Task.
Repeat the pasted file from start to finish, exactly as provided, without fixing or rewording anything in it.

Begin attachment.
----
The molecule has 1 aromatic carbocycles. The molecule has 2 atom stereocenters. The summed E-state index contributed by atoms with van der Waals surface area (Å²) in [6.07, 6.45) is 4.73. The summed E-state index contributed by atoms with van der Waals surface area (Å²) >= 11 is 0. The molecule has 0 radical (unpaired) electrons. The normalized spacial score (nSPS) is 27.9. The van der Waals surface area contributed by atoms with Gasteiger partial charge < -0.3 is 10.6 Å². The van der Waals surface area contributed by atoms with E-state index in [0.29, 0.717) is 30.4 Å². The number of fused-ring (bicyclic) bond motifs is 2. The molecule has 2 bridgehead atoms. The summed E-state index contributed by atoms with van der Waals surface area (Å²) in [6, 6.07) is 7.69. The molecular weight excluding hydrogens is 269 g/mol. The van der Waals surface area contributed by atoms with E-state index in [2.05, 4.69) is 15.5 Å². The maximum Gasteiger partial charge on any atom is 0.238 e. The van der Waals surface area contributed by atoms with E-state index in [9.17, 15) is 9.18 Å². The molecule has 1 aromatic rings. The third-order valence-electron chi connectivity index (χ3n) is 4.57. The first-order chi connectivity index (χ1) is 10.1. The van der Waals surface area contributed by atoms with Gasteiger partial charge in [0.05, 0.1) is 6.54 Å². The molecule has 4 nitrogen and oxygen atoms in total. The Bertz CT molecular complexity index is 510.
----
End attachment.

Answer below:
The molecule has 1 aromatic carbocycles. The molecule has 2 atom stereocenters. The summed E-state index contributed by atoms with van der Waals surface area (Å²) in [6.07, 6.45) is 4.73. The summed E-state index contributed by atoms with van der Waals surface area (Å²) >= 11 is 0. The molecule has 0 radical (unpaired) electrons. The normalized spacial score (nSPS) is 27.9. The van der Waals surface area contributed by atoms with Gasteiger partial charge < -0.3 is 10.6 Å². The van der Waals surface area contributed by atoms with E-state index in [0.29, 0.717) is 30.4 Å². The number of fused-ring (bicyclic) bond motifs is 2. The molecule has 2 bridgehead atoms. The summed E-state index contributed by atoms with van der Waals surface area (Å²) in [6, 6.07) is 7.69. The molecular weight excluding hydrogens is 269 g/mol. The van der Waals surface area contributed by atoms with E-state index in [2.05, 4.69) is 15.5 Å². The maximum Gasteiger partial charge on any atom is 0.238 e. The van der Waals surface area contributed by atoms with E-state index in [9.17, 15) is 9.18 Å². The molecule has 1 aromatic rings. The third-order valence-electron chi connectivity index (χ3n) is 4.57. The first-order chi connectivity index (χ1) is 10.1. The van der Waals surface area contributed by atoms with Gasteiger partial charge in [0.05, 0.1) is 6.54 Å². The molecule has 4 nitrogen and oxygen atoms in total. The Bertz CT molecular complexity index is 510.